The attitude to the outer world is the same: non-involvement and observation at a distance without any feeling, like that of a press reporter describing a social gathering of which he is not a part, in which he has no personal interest, and by which he is bored. Such activity as is carried on may appear to be mechanical. When a schizoid state supervenes, the conscious ego appears to be in a state of suspended animation in between two worlds, internal and external, and having no real relationships with either of them.
It has decreed an emotional and impulsive standstill, on the basis of keeping out of effective range and being unmoved. Welcome back.
Object relations theory and self psychology in social work practice (Book, ) [diskrochifocon.ml]
Just a moment while we sign you in to your Goodreads account. These chapters are entitled "fragile self-fused object," "defective self-protective object," and "unworthy self-bad object. It is interesting to note, as a historical aside, that Freud can be viewed as the original object relations theorist before he changed his mind about the role of trauma and developed his theory of fantasy determinants. Melanie Klein, in her subsequent work with children, returned to this earlier notion of trauma-based pathology and essentially became the mother of the object relations approach.
Another precursor of object relations took place in the later evolution of ego psychology.
The concept of internal object relations.
This included its multiple functions, including very prominently, the sense of self and others as well as object relations. Among the other functions often included are: reality testing, defensive, integrative, regulatory, thought, adaptive regression in the service of the ego, stimulus barrier, autonomy, judgment and mastery. Unfortunately, Summers, in criticizing ego psychology as exclusively drive-based, intrapsychic and solely interpretive is really referring to the earliest ego thinking with its primary function the defense against anxiety from intolerable drives.
Among the most intriguing parts of the book are the clinical revelations of his successful work with the various borderline patients. These are patients who have had their basic fusion needs thwarted leaving them with fragile, vulnerable, raging and depressed inner selves. Their attachment fusion needs remain hidden under a variety of defensive postures.
Summers assumes the challenge of analytic work with the belief that only with the actual provision of a deeply sustained fusion experience in the context of an analytic framework, can growth with the capacity for intimacy occur. It is this second chance new object relationship that is seen as most mutative.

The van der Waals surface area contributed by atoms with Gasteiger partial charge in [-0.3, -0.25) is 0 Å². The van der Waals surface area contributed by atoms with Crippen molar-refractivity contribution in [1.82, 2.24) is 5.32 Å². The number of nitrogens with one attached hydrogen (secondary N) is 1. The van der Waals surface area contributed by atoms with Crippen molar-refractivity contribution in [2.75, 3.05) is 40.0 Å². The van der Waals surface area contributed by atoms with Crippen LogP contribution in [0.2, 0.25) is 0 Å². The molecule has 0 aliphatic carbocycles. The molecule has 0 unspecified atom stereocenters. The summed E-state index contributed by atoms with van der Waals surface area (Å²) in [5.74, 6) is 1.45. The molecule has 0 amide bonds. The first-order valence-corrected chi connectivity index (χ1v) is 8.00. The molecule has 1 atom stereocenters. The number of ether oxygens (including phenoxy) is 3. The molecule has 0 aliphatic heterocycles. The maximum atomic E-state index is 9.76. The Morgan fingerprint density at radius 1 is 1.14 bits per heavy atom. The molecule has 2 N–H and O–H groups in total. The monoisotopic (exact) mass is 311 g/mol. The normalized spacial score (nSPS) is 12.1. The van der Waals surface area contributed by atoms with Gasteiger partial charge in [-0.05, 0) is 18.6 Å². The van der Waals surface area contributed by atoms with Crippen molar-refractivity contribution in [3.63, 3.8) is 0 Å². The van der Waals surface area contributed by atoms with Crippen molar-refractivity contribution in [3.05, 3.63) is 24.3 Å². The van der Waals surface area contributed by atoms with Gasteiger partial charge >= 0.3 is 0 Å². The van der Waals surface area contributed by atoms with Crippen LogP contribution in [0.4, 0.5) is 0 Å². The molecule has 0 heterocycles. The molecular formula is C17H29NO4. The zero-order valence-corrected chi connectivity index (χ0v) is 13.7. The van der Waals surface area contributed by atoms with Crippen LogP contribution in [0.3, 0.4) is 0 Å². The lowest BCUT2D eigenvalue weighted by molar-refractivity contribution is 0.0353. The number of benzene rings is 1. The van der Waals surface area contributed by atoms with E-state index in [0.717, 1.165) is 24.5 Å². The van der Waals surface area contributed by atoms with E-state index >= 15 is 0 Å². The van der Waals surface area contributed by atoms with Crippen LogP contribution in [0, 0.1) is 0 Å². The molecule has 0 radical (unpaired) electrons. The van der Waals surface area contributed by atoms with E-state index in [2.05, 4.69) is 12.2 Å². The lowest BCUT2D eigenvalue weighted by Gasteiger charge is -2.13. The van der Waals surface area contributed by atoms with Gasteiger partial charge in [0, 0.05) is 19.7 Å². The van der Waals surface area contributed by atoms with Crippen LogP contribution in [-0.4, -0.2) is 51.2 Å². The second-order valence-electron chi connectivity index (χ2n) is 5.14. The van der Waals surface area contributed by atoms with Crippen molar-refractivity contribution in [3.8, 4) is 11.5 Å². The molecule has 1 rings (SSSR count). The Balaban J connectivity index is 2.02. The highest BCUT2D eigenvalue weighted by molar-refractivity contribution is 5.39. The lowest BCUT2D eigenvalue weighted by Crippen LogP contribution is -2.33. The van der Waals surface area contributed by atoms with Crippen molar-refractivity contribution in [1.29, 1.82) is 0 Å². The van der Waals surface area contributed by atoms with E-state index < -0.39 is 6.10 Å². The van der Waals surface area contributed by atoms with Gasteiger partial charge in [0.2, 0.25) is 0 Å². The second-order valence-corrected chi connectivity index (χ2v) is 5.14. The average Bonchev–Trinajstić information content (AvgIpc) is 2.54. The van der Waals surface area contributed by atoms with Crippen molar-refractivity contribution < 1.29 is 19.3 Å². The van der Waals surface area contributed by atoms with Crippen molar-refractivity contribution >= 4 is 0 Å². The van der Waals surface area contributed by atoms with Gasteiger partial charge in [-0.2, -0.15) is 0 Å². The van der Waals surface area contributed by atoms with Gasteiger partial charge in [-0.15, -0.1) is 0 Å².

I would rather think, more specifically, it is the disconfirming shock and surprise that extinguishes the irrational negative expectations and the maladaptive defenses. Summers utilizes analytic interpretations to understand the urgency of the defensive anger to protect the meager structure of the self, and to promote the unfolding of the fusion longings. He also displays an unusual confidence in offering a continual emotional availability to his patients, which he describes as "affective bonding.
In reading the various descriptions of the fusion experience, I missed more precise verbatim reports of the specific interventions that cultivated and sustained these interactions.
I was also curious how rage reactions from the inevitable empathic ruptures were treated. And furthermore, I wanted to know how object constancy translated itself into self-coherence so that that the self loss threats are only temporary recoverable disturbances. It is also somewhat unclear how the fusion experience is differentiated from the selfobject experience in the treatment of narcissistic pathology, and how the fragile self is different from the defective self.
Both are deficit disorders of the self and developmentally less structured than the guilt-ridden and conflicted neurotic. Summers' chapter on the neurotic unworthy self and the bad object is more clearly defined than the differential theory and treatment about the borderline and the narcissistic.
- Kettenreaktion (Kurzgeschichten 7) (German Edition).
- Oh Israel, My Heart Yearns for Thee;
- Las 100 Mejores Recetas de la Cocina Peruana (Spanish Edition)?
- Schizoid Phenomena, Object Relations and the Self Quotes by Harry Guntrip;
- Surviving the Scarlet Letter: Freedom from Shame.
- Citation Tools!
One virtue of a profound book is the number of ideas and questions raised in the mind of the reader. Clair has done a fine job of highlighting the evolution of psychoanalytic thought from classical Freudian to Object Relations and Self Psychology theories, and presenting complex material in a very palatable fashion.
Object Relations Theory and the Mom Factor
Order inspection copy. Table of Contents. New to this edition. New chapter-ending discussion questions help instructors to facilitate class discussions in reference to each theorist presented in the book.
Updated case studies illustrate the theories presented and provide students with examples of how a therapist might proceed. Revised chapters and bibliography to provide students with current references. The book provides a concise and easy-to-understand overview of the most well-known theorists and their work.
Each of the nine chapters covering a major theorist presents an introduction of the theory, core issues, therapy model, case illustration, and assessment and critique of the theory. Critique sections in each chapter examine how different theorists vary from both the classical Freudian model and from one another.